Yom HaShoah: Shining a light on Holocaust heroes

April 12, 2023


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Students of history should be forgiven if their faith in humanity is sometimes deeply shaken. Given our collective past is so rife with mass atrocities, it’s easy to despair about the darkest sides of the human condition. No event makes people shudder at the human capacity for evil more than the Holocaust.

Next week, on one of the most solemn dates on the Jewish calendar, Israel and Jews around the world will mark Yom HaShoah, in memory of the six million Jews murdered by the Nazis during World War II.

If the Holocaust brought out the worst in far too many people, it also brought out the best in far too few people. Among the latter are heroic individuals the Jerusalem-based Yad Vashem World Holocaust Remembrance Center officially designates as Righteous Among the Nations for having saved Jews at great personal risk to the rescuers and their families.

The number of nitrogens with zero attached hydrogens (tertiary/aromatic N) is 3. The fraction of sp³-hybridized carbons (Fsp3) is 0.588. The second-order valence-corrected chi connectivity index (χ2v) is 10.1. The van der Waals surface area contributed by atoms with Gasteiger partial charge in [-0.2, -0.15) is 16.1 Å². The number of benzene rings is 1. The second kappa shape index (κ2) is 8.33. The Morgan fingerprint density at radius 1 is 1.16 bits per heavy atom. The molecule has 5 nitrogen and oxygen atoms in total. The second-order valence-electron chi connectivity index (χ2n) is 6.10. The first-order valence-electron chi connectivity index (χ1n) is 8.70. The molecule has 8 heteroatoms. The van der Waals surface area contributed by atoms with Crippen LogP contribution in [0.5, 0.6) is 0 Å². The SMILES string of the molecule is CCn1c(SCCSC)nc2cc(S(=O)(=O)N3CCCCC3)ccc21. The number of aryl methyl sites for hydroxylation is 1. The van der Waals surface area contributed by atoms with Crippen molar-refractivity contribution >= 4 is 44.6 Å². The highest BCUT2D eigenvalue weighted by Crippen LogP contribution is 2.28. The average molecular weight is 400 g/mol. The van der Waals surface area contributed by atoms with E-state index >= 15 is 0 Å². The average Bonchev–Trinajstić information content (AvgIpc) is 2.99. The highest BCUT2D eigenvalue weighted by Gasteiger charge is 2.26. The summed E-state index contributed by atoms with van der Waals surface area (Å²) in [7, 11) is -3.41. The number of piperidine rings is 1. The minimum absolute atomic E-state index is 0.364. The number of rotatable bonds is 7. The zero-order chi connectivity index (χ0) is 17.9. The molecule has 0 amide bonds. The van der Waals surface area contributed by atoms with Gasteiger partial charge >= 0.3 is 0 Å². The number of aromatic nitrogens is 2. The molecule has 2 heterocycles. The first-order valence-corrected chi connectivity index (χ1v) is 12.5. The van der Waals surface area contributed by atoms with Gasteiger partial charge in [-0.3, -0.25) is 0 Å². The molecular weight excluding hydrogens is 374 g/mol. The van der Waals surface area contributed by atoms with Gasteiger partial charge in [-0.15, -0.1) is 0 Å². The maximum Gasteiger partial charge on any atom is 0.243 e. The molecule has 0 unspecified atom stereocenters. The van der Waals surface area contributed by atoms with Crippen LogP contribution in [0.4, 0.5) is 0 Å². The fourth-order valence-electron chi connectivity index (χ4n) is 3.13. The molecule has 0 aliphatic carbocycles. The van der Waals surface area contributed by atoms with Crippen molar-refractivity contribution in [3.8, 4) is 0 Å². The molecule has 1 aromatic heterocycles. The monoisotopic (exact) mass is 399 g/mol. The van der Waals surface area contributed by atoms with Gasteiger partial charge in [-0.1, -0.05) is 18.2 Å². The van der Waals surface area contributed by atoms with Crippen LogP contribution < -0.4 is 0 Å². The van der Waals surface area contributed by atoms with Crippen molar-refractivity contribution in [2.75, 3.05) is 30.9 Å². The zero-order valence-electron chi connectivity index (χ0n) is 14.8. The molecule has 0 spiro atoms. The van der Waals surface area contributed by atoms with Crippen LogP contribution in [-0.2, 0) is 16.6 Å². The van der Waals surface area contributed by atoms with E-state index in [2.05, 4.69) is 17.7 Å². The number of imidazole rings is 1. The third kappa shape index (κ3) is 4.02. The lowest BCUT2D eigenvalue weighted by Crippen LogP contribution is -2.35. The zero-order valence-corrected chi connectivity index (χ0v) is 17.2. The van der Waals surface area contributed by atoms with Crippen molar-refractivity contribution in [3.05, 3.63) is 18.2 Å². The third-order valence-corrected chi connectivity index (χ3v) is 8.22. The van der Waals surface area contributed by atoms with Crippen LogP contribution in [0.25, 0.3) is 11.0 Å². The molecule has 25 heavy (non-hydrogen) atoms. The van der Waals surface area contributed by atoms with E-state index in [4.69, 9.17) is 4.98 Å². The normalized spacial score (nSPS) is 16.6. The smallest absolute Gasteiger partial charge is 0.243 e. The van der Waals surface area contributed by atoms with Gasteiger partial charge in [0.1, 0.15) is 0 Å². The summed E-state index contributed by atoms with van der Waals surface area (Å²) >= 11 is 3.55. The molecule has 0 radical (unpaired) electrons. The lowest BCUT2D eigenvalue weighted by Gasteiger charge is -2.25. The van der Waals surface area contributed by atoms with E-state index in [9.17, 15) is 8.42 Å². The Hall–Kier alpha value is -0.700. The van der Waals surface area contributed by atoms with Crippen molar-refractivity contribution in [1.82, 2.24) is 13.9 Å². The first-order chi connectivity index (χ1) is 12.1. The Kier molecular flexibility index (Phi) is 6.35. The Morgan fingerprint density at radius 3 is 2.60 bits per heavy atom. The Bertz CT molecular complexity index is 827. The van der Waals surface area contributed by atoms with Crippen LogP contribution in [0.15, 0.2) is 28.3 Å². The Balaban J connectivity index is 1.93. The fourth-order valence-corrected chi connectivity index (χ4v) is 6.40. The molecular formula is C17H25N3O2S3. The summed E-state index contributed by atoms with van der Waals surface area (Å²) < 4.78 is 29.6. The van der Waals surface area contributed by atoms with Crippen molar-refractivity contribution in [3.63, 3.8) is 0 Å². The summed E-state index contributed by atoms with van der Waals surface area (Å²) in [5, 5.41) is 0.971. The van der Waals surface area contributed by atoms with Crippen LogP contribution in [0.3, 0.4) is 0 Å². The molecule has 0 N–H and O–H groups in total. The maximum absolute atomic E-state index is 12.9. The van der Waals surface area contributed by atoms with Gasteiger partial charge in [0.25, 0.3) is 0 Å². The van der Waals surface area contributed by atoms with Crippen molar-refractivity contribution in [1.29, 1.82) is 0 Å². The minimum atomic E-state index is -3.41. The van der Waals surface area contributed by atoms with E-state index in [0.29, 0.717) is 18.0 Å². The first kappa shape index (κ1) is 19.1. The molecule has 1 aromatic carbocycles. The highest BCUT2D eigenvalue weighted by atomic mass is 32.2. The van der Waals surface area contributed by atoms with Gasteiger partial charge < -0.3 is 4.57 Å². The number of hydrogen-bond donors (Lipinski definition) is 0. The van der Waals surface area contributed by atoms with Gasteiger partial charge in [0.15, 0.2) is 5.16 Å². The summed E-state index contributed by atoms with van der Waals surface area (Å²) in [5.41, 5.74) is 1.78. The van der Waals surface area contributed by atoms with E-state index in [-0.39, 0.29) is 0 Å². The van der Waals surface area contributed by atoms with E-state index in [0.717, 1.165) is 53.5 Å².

In 1963, Yad Vashem began this program of recognition. Since then, it has honoured nearly 28,000 people from 51 countries, in connection with more than 10,000 authenticated rescue stories.

New cases continue to come to light. Last month, the Israeli Consulate in Toronto presented the Righteous Among the Nations medal and certificate to the family of the late Stanislaw Kolodziejski, whose descendants live in Canada. He rescued a Jewish woman and her young daughter from the Warsaw Ghetto.

The Righteous are the focus of a powerful new documentary film produced by the Canadian arm of the March of the Living, a Holocaust-related educational program. Its title, “Saving the World Entire: Rescuers During the Holocaust,” is derived from the Talmud in which it’s written, “Whoever saves a single life, saves the world entire.”

Early in the 24-minute film, an elderly, white-haired woman, Czeslawa Zak, refers to what her late parents did during the Holocaust in risking their lives to save three Jewish families from the Nazis, who threatened to kill anyone helping Jews.

“It was just a normal human impulse,” says Czeslawa, who was a teenager when her family hid 14 Jews in their modest apartment in central Warsaw. “It was obvious we had to save them.”

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